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U.S. debt showdown: What happens on Aug. 3?

U.S. Capitol building in Washington, D.C.

MOLLY RILEY

As the clock ticks inexorably toward the deadline set by the Obama administration for raising the debt ceiling, collars are tightening in Washington, capital markets are becoming more volatile than usual and pundits of all political stripes are ratcheting up the hyperbole. To hear some of them tell it, the financial world as we know it will come crashing down if there is no debt deal by Aug. 2. In fact, it will be over if there is no political solution by Wednesday, because the deep thinkers in Congress will need a few days to pass the necessary legislation.



There is no question that Washington needs to fix this ridiculous problem of its own making. Nor is there any doubt that neither the Republicans nor Democrats will emerge from this fiasco looking better in the eyes of an already deeply cynical electorate, regardless of the outcome.



Until this past weekend, the markets were fairly sanguine about the whole debt limit contretemps. Investors kept piling into U.S. Treasuries and assets, in large part, because there really isn't any place else for risk-averse major institutional investors to go, once they have had their fill of gold, Swiss francs and Canadian bonds. But after the latest Republican antics and tough talk from the White House about vetoing any short-term debt solution, it is far less certain that insaner heads in Congress will be overruled.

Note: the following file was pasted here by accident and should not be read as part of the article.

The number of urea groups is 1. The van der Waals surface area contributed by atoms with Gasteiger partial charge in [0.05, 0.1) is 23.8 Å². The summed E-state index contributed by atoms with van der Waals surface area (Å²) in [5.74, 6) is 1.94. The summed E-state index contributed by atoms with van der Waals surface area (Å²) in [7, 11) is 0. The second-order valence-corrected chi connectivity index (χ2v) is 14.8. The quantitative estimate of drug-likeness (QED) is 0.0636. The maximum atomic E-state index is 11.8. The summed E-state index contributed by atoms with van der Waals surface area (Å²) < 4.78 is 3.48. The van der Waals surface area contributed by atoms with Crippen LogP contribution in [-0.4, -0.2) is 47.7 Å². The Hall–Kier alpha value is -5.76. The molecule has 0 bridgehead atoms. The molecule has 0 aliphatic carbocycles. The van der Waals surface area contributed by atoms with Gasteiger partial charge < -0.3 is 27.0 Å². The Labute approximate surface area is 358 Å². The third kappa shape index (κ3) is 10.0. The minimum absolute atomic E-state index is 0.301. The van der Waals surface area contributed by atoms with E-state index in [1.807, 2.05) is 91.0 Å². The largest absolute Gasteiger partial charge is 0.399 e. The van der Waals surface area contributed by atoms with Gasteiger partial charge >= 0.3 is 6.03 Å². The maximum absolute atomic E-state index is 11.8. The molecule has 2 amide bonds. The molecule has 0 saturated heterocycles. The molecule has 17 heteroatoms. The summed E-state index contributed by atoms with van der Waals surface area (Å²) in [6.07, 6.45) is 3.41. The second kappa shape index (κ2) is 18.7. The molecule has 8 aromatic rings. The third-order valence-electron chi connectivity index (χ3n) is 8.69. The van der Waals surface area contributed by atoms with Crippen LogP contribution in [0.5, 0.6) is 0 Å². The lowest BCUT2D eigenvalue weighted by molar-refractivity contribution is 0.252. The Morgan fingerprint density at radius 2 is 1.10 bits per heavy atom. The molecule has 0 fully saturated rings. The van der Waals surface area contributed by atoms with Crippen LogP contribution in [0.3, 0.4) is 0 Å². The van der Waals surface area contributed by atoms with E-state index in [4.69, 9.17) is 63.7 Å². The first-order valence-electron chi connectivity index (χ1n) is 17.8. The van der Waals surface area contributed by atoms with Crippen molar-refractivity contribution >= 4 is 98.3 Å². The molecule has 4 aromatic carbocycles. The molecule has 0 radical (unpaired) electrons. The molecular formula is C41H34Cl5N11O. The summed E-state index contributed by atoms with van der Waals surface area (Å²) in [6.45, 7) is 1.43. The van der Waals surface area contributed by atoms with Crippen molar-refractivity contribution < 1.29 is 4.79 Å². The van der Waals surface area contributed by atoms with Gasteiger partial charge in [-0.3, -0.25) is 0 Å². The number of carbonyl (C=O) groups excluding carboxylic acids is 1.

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The administration never should have tied the ceiling issue to a vastly more complex two-year deal on the deficit, but that horse has already left the barn. Now, the administration has to live with a short-term fix for the immediate problem; and the more reasonable voices in the Republican ranks need to persuade the Tea Party types that compromise is an essential part of the political game.



But let's say both sides continue playing what Warren Buffet calls a dangerous game of Russian roulette until it's too late to meet the deadline. The U.S. will not be destitute on Aug. 3. Nor is it likely to miss a single payment to bondholders. Existing tax revenues will cover more than half the government's expenses of about $3.8-trillion (U.S.), including its most pressing obligations - from interest on the debt to social security, Medicare and military expenditures. The Federal Reserve can also dip into its hoard of about $2.6-trillion worth of Treasury bonds and other securities on its balance sheet to absorb whatever extra money the Treasury has to print. And the Treasury itself holds billions worth of mortgage-backed securities from Fannie Mae and Freddie Mac, as well as close to $400-billion in gold that it could sell or swap with the Fed.



Well before it needs to tap such emergency sources, the government could start shutting down departments and services and shelving transfer payments to the states on a temporary basis. Maybe closing a few offices in key congressional districts would get the politicians off their high horses and back to the negotiating table, where they belong.

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About the Author
Senior Economics Writer and Global Markets Columnist

Brian Milner is a senior economics writer and global markets columnist. In a long career at The Globe and Mail, he has covered diverse business beats, including international trade, the automotive industry, media, debt markets, banking and the business side of sports. More

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